Sunday, July 19, 2015

You Should Be Rowing (Better)

Though it may sound weird, I like rowing.  Trust me though; there was a long time where I did not like rowing.  About the first ¾ of year through my first serious rowing program, I did not look forward to the rowing portions of my training.  I did them because I was pleased with the results.
500m Row Stats
I don’t know how it changed, but one day after a long row I got off the Concept 2 ERG and thought, “I actually enjoyed that”.  And ever since, I’ve been way less grumpy, and sometimes enthused about doing my rowing sessions. 

In the week leading up to posting this blog, I’ve completed row sessions of 44, 9 and 55 minutes totaling roughly 26,000m.  I’m in a strength-building/foundation phase (weights) right now, so this is actually a low level of rowing volume.  What I’m getting at is, I spend a decent amount of time on the rower. 

While I’m pretty focused on maintaining watts/pace or achieving some other metric during the row, I sometimes observe other “rowers” around me, and the form they use while “exercising”.  Rowers and exercising are in quotes because what these people do when they get on the row machine many times shouldn’t be classified as actual exercise.  There may be movement on their part, but there is a serious lack of intensity or reasonable form that would result in significant physical adaptations and quality results from their efforts.  

In the first video I’ve highlighted some common rowing errors that are explained in more detail below along with their hashtag descriptors.
Typically this is a senior-aged individual, though some younger people can display this style.  More than most of the population, seniors need to increase mobility, full-body strength/endurance and reduce impact (on joints) while exercising.  All of these needs can be met with rowing, which is great, but not many seniors know how to row properly, or are shown correct technique by their trainers.  Even if an individual starts off with a limited range of motion, over time they will be able to perform a complete rowing movement – it just takes practice.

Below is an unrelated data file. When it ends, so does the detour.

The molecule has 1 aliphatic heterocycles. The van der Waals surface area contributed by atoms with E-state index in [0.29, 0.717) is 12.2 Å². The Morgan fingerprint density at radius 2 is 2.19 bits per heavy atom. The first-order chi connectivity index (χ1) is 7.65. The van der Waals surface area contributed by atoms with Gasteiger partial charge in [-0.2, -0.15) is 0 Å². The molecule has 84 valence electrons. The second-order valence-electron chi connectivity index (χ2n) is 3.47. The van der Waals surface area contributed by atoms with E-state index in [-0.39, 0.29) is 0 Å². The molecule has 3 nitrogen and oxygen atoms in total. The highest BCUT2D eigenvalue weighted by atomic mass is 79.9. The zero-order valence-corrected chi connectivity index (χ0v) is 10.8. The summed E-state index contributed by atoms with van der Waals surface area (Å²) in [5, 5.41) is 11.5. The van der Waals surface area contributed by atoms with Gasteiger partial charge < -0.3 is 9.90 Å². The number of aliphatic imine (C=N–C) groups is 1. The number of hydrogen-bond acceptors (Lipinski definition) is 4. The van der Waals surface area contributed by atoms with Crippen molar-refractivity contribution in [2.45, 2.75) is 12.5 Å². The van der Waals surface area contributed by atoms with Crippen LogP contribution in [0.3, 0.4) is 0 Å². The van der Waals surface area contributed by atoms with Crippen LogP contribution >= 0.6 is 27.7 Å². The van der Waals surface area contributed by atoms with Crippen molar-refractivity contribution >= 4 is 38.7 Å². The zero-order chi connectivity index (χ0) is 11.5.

These people are interesting, as they often have a decent looking pull to start their row, but their return isn’t so hot – which eventually makes their subsequent pulls less than desirable.  If your rowing effort is going to be a real full-body movement, you have to engage your anterior core (and hip flexors) to ‘pull’ your upper body back toward the starting position (see ‘hip hinge’ and ‘hip hinge w/ arm extension’ drill in the video).  This also sets you up in “front” of your hips (similar to a quality Deadlift set-up position) instead of “behind” (think tailbone tucked under), poised to brace against your core and entire back for a stronger pull.  Not to mention this will help increase your stroke rate, resulting in a faster overall pace. 

Although this individual looks as if they’re doing a ton of work, it’s all a mirage.  There is no significant tension on the chain and very little of the chain is being used during each pull.  It’s a flurry of movement with nothing really going on. 

These people are so elite that they forgot to, or feel like they can’t be bothered to finish their pull.  The issue here is that even though the back musculature is initially engaged (see video for demo), that active muscle tension is lost toward the 2nd half of the pull (think quickly decelerating instead of continuing to accelerate).  The back muscles are so much stronger than those of the forearms/wrists so why wouldn’t you want to use them throughout the whole movement?

This is just an exaggerated example of the previous technique error.  They have the right idea in that they want to get the most amount of chain used in each pull, but it’s the wrong execution.  Extending the pull with a weak, rapidly decelerating motion is not the way to do it.  The goal should be to use more power over the length of chain used in each stroke vs. just trying to get a longer stroke.  A better strategy would be to inch closer to the flywheel housing (where the chain comes out of the enclosure) to add a few links to each stroke at the start of your pull, which would allow you to actually transfer real power to those extra chain links.

Everything that’s wrong all in one movement, super-fun!!

I encourage you to row and row a lot.  But, do it right (refer to video #1 for a technique demo).  Getting the form right is not all that difficult, in fact, you can watch a technique demo on the rowing machine!  Besides improving your endurance level, there will be a significant increase in your overall ability to do work in other areas of your training (work capacity).  Results from my rowing efforts seem to transfer to other aspects of training better than doing the elliptical, riding the stationary bike or running on the treadmill.  While these are acceptable modes of exercise, they lack a few key components for direct exercise transfer - the most important being COM displacement.